Andre Bogart Szabo creates work on canvas and paper. His process is unique in that he relies on the repetition of a found object or gesture to create his imagery. In the repetition of one form, one line, after another, he builds rich and expansive fields and textures. There is a tension that exists between his dedicated repetition of line and the irregularities within the process of making. Variables such as the condition of the pigment stick, application of line, and irregular spacing between marks lead to images that are minimal and expressive both at once.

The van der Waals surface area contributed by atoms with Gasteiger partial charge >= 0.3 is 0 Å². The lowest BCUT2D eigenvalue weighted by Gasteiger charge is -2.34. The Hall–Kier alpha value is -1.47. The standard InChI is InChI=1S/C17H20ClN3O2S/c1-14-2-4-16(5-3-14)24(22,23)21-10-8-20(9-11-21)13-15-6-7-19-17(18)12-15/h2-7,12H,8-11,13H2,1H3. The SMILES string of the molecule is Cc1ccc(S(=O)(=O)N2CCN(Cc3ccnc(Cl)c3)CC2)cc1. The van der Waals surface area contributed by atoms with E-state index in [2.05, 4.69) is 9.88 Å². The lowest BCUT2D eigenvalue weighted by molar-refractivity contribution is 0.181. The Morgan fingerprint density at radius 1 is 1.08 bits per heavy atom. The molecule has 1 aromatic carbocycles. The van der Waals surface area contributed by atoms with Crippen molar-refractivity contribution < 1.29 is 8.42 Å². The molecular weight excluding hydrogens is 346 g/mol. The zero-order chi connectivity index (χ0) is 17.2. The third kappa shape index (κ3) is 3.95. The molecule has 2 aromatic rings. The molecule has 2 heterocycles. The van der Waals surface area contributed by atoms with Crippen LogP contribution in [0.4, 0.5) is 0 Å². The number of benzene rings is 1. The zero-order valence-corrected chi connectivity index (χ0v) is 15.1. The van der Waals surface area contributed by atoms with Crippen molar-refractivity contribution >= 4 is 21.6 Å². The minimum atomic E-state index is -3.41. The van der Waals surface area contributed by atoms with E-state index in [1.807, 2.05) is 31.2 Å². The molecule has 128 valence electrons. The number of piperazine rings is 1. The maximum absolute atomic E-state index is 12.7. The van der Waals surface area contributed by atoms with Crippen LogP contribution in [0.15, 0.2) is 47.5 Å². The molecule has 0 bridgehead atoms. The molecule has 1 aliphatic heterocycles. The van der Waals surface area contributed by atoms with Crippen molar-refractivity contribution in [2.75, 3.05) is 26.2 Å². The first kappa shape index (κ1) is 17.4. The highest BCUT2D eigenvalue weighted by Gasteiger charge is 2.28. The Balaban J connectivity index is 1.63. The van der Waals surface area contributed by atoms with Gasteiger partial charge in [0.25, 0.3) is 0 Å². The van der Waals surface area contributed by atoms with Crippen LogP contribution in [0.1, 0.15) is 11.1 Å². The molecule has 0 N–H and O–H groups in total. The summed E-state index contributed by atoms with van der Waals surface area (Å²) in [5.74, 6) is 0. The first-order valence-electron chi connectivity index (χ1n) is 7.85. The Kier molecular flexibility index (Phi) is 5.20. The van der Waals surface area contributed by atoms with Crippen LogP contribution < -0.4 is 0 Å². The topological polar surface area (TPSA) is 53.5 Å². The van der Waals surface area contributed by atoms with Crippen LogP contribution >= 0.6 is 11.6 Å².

Szabo’s paintings and works on paper feature but are limited to black and white. His use of black is intended to bring attention to the quality of line and immediacy of gesture valued by calligraphy. Szabo’s work is in part inspired by the photographic motion studies of Eadweard Muybridge and the work of Agnes Martin and Brice Marden. His work seeks to bypass the free hand gesture of abstract expressionism and cold severity of minimalism.
Szabo lives and works in New York, New York. He was born in Washington, DC in 1990. In 2012, he received his BA from Emerson College’s Visual Media Arts department.